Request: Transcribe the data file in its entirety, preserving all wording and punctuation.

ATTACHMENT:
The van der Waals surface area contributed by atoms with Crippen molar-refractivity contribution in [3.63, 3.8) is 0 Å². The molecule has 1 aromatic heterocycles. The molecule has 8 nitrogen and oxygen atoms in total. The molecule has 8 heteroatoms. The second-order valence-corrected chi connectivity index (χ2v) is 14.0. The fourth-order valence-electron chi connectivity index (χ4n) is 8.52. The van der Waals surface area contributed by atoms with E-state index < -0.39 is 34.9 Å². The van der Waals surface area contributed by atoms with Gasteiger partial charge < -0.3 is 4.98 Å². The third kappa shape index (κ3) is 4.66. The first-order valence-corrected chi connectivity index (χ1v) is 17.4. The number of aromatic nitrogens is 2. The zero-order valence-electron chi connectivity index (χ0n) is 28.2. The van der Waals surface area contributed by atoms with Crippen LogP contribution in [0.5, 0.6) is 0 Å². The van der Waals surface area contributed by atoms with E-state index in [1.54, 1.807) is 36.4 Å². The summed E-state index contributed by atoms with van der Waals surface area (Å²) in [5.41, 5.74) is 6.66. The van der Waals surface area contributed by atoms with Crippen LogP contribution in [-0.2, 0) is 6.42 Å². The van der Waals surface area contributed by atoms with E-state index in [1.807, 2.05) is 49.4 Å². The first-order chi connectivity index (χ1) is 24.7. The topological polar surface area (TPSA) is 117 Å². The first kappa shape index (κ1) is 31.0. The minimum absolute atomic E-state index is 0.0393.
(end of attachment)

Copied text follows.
The van der Waals surface area contributed by atoms with Crippen molar-refractivity contribution in [3.63, 3.8) is 0 Å². The molecule has 1 aromatic heterocycles. The molecule has 8 nitrogen and oxygen atoms in total. The molecule has 8 heteroatoms. The second-order valence-corrected chi connectivity index (χ2v) is 14.0. The fourth-order valence-electron chi connectivity index (χ4n) is 8.52. The van der Waals surface area contributed by atoms with E-state index < -0.39 is 34.9 Å². The van der Waals surface area contributed by atoms with Gasteiger partial charge < -0.3 is 4.98 Å². The third kappa shape index (κ3) is 4.66. The first-order valence-corrected chi connectivity index (χ1v) is 17.4. The number of aromatic nitrogens is 2. The zero-order valence-electron chi connectivity index (χ0n) is 28.2. The van der Waals surface area contributed by atoms with Crippen LogP contribution in [0.5, 0.6) is 0 Å². The van der Waals surface area contributed by atoms with E-state index in [1.54, 1.807) is 36.4 Å². The summed E-state index contributed by atoms with van der Waals surface area (Å²) in [5.41, 5.74) is 6.66. The van der Waals surface area contributed by atoms with Crippen LogP contribution in [-0.2, 0) is 6.42 Å². The van der Waals surface area contributed by atoms with E-state index in [1.807, 2.05) is 49.4 Å². The first-order chi connectivity index (χ1) is 24.7. The topological polar surface area (TPSA) is 117 Å². The first kappa shape index (κ1) is 31.0. The minimum absolute atomic E-state index is 0.0393.